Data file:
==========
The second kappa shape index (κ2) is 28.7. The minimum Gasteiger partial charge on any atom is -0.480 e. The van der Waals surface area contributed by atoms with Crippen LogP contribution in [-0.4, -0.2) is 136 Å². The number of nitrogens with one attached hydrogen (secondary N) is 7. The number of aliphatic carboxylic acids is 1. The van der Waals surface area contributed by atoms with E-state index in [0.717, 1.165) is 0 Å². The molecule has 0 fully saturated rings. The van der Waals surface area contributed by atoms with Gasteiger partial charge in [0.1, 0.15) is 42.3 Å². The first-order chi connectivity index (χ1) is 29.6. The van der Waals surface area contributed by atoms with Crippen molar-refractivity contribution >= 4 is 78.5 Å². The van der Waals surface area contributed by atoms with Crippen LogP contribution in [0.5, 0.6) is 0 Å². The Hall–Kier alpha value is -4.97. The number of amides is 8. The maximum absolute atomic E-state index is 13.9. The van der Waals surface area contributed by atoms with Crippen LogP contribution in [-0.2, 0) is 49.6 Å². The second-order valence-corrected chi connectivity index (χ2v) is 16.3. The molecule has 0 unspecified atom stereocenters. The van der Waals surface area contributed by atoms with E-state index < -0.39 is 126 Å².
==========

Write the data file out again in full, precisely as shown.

The second kappa shape index (κ2) is 28.7. The minimum Gasteiger partial charge on any atom is -0.480 e. The van der Waals surface area contributed by atoms with Crippen LogP contribution in [-0.4, -0.2) is 136 Å². The number of nitrogens with one attached hydrogen (secondary N) is 7. The number of aliphatic carboxylic acids is 1. The van der Waals surface area contributed by atoms with E-state index in [0.717, 1.165) is 0 Å². The molecule has 0 fully saturated rings. The van der Waals surface area contributed by atoms with Gasteiger partial charge in [0.1, 0.15) is 42.3 Å². The first-order chi connectivity index (χ1) is 29.6. The van der Waals surface area contributed by atoms with Crippen molar-refractivity contribution >= 4 is 78.5 Å². The van der Waals surface area contributed by atoms with Crippen LogP contribution in [0.5, 0.6) is 0 Å². The Hall–Kier alpha value is -4.97. The number of amides is 8. The maximum absolute atomic E-state index is 13.9. The van der Waals surface area contributed by atoms with Crippen LogP contribution in [-0.2, 0) is 49.6 Å². The second-order valence-corrected chi connectivity index (χ2v) is 16.3. The molecule has 0 unspecified atom stereocenters. The van der Waals surface area contributed by atoms with E-state index < -0.39 is 126 Å².